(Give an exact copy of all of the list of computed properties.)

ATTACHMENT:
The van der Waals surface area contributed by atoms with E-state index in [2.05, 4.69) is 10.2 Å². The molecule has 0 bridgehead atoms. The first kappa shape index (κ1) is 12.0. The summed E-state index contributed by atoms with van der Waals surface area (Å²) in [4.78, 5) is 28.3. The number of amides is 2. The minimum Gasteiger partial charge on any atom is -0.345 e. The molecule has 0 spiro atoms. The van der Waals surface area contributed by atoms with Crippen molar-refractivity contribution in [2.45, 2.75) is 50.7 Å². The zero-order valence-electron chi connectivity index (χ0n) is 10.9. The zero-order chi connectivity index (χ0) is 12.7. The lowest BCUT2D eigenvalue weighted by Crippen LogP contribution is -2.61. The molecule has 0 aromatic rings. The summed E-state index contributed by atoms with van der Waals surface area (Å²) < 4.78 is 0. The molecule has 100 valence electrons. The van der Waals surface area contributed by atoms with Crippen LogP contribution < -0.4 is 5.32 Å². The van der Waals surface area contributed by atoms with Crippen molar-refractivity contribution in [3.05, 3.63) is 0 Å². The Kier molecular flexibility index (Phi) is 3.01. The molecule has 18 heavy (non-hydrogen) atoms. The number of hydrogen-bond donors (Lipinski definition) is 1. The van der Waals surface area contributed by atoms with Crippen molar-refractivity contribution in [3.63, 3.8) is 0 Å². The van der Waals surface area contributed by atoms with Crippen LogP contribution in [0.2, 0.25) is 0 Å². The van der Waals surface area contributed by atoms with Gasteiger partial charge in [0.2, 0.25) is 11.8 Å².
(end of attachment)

The van der Waals surface area contributed by atoms with E-state index in [2.05, 4.69) is 10.2 Å². The molecule has 0 bridgehead atoms. The first kappa shape index (κ1) is 12.0. The summed E-state index contributed by atoms with van der Waals surface area (Å²) in [4.78, 5) is 28.3. The number of amides is 2. The minimum Gasteiger partial charge on any atom is -0.345 e. The molecule has 0 spiro atoms. The van der Waals surface area contributed by atoms with Crippen molar-refractivity contribution in [2.45, 2.75) is 50.7 Å². The zero-order valence-electron chi connectivity index (χ0n) is 10.9. The zero-order chi connectivity index (χ0) is 12.7. The lowest BCUT2D eigenvalue weighted by Crippen LogP contribution is -2.61. The molecule has 0 aromatic rings. The summed E-state index contributed by atoms with van der Waals surface area (Å²) < 4.78 is 0. The molecule has 100 valence electrons. The van der Waals surface area contributed by atoms with Crippen LogP contribution < -0.4 is 5.32 Å². The van der Waals surface area contributed by atoms with Crippen molar-refractivity contribution in [3.05, 3.63) is 0 Å². The Kier molecular flexibility index (Phi) is 3.01. The molecule has 18 heavy (non-hydrogen) atoms. The number of hydrogen-bond donors (Lipinski definition) is 1. The van der Waals surface area contributed by atoms with Crippen molar-refractivity contribution in [3.63, 3.8) is 0 Å². The van der Waals surface area contributed by atoms with Crippen LogP contribution in [0.2, 0.25) is 0 Å². The van der Waals surface area contributed by atoms with Gasteiger partial charge in [0.2, 0.25) is 11.8 Å².